Firewatch Review (PlayStation 4)
Firewatch is a gorgeous game. There are breathtaking vistas around every corner, bubbling rivers flowing to crystalline lakes and sprawling meadows more verdant than any you've ever known. It's all realized with an eye that captures the majesty of the natural world, but exaggerated for effect by painting a landscape in the way a poet would sonnetize a moment in time. Being out in these Wyoming expanses is incredible, as everywhere you turn provides a different, stunning perspective of Campo Santo's vision of the world.
Firewatch is an achingly lonely game. Henry's life hasn't gone the way he'd hoped, and recent events have pushed him so hard, his only recourse was to flee all obligations for the relatively solitary existence of a temporary fire lookout during a particularly dry, hot Wyoming summer. It was a rash decision, and one that's left Henry with little to do but reflect on his life, how it went wrong, and why he didn't work hard enough to fix it, if it could have been fixed at all. Or perhaps that's just how it feels being Henry's guide on this journey, and having nothing but time and solitude as your constant companions.
For every moment of pure brilliance the visuals bring, Firewatch has an equally stirring bit of writing. Henry spends the majority of Firewatch all by his lonesome, save for the times when his supervisor Delilah checks in over the radio. These moments of human contact are brief, but shine a light on the kind of people Delilah and Henry are in this world. You direct the conversation with simple responses to Delilah, and have at least a little bit of a say in what kind of recluse Henry has become. Is he remorseful about things that happened leading him to this point, or is he short with Delilah and walled off inside his own mind?
The overarching plot, which takes its course over nearly 80 days, isn't affected that much by your talking points, but you still do get a say in what kind of life Henry is living after his life-altering decision. Campo Santo doesn't take it easy on Henry in his life before arriving in Wyoming. The opening moments of the game allow you to relive what got him to this point, and it's as draining and somber an opening 10 minutes as any game you'll ever play. The weight of what's happened sticks with you through the entire summer, even through Firewatch's more mysterious and uneven moments.
Ah yes, there is a mystery driving Henry along his journey. You won't just have to sit in the woods and think about your broken heart between sunbeams breaking through the trees. A series of events transpires one day while Henry is out for a walk that set the tone and pace for the rest of the summer. Between everything else that's happened in his life, the strange goings-on in Wyoming are just icing on the cake. It's unfortunate though that these elements aren't as strong as the rest of the story.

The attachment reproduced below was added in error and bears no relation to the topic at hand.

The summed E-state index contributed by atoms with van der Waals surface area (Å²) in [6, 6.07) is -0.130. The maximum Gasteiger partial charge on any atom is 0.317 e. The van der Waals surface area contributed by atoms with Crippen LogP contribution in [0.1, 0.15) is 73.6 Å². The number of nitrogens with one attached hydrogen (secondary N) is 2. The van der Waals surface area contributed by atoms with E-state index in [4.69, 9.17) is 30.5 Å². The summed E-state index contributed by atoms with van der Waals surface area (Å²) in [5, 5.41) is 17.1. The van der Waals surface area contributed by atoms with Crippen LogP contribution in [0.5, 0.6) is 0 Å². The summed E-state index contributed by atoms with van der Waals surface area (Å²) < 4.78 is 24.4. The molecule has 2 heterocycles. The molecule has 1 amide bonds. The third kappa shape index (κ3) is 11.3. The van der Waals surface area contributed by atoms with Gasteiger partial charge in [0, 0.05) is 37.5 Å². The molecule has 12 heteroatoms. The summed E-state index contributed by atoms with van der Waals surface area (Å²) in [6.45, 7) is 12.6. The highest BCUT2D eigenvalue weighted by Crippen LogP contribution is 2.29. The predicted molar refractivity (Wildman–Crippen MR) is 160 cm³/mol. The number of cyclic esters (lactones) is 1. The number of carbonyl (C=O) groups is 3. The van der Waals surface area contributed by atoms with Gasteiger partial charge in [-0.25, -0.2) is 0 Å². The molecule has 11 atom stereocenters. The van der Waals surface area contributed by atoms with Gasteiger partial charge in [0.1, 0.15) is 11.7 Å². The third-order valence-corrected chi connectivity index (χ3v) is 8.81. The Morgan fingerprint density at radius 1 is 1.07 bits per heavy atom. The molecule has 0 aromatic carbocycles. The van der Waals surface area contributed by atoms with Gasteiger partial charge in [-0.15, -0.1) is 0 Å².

There's some intense build-up during the handful of hours you'll be in charge of Henry's life, but the resolution lacks punch. It's all a bit deflating after becoming so invested in what's happening to Henry and Delilah. Not every story with a mystery has to have some sort of incredible payoff, but Firewatch's fails to resonate as strongly as the singular moments leading up to it along the way. It's still a worthwhile narrative, but having a stronger final few beats could have elevated this adventure to be memorable for more than its character moments and fantastical setting.
There isn't much gameplay to speak of, and that's perfectly fine. Firewatch's most game-y elements revolve around finding keys and clues, or climbing rocks to reach a new area. It's refreshing to have an experience like this that's more about introspection and taking in the world around you than it is about ensuring you picked up all the beer cans some partying teens left behind. There aren't any secret coves to explore with your climbing kit. That's not what Firewatch is about. There are a lot of little slices of life to enjoy out in the wilderness while you're exploring, and these give depth and heart to Firewatch's world. Even when things are burning down around you, the ashes floating through the sky bring a surreal beauty to darkness Henry's wrapped himself in.
Firewatch is at its best when it allows you just explore is captivating landscapes and spend some time on your own thinking about everything and nothing all at once. The driving force of the mystery takes some of that brilliant shine off, as it reminds you you're playing a game. The choices you make don't give you a better or worse ending, and the number of books you find don't unlock a trophy. It's all just color for one of the most vibrant worlds you'll ever see. In those moments between plot points, Firewatch excels, and that's where you'll want to be.
This review was completed with a purchased download of Firewatch for the PlayStation 4.